V. Geeta Kapur: Essays and Lectures
Geeta Kapur's texts have appeared frequently in internationally published anthologies and catalogues, but her early essays, printed in newspapers and academic journals in the 1970s, are now relatively difficult to find. This project digitally preserves most of her early writings and makes them available to the public. This section also contains scans of the majority of her essays published in important anthologies, journals, and catalogues since the 1980s. An e-version of Kapur's seminal book When was Modernism: Essays on Contemporary Cultural Practice in India (Tulika Books, 2000), and complete digital scans of Husain (Sadanga Publications, 1968), Amrita Sher-Gil, (Marg Publications, 1972), and K.G. Subramanyan (Lalit Kala Akademi, 1987) are also included. Among the most astounding items in this section is the never published manuscript of a book about Tyeb Mehta. As an independent art critic, Kapur has lectured in institutions, museums, and international forums since the late 1960s. This section brings together the comprehensive collection of the author's lecture notes and Powerpoint presentations since 1995.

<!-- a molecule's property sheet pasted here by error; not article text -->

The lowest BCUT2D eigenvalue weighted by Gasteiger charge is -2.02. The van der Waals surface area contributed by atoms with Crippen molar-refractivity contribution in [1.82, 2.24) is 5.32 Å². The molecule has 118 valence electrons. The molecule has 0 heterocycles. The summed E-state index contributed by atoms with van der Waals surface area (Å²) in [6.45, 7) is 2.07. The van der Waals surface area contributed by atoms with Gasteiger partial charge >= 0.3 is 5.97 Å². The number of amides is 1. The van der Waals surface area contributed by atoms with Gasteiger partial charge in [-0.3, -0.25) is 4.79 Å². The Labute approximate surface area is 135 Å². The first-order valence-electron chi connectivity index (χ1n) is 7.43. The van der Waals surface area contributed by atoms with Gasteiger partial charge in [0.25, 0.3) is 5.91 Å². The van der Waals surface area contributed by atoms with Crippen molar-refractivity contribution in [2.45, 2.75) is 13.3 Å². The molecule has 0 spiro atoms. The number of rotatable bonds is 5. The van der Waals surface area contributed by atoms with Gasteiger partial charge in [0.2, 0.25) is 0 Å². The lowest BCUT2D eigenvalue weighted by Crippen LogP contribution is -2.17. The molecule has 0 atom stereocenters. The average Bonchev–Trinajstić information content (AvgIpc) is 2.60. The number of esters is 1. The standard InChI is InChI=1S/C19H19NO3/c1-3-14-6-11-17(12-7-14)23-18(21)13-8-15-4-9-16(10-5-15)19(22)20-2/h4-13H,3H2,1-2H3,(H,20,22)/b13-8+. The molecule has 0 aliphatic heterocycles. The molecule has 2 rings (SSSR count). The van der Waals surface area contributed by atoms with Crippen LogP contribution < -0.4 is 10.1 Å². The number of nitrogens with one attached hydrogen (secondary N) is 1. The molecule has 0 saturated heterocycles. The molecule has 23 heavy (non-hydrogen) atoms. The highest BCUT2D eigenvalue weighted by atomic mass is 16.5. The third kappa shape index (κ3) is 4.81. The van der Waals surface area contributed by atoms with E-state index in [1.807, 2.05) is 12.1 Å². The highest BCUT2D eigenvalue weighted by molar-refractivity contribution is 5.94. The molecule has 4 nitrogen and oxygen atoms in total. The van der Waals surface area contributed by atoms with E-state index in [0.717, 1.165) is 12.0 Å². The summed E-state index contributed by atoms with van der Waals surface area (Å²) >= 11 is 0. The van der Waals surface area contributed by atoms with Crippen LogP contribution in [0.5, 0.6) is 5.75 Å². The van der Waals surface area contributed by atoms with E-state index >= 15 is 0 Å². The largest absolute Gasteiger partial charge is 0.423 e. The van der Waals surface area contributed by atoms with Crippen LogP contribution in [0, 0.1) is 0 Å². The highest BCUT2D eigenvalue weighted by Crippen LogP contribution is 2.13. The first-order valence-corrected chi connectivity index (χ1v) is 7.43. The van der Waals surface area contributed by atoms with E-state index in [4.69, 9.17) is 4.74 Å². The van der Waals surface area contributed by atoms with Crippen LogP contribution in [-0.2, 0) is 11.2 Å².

VI. Vivan Sundaram: Artistic Career
VII. Vivan Sundaram: Public Projects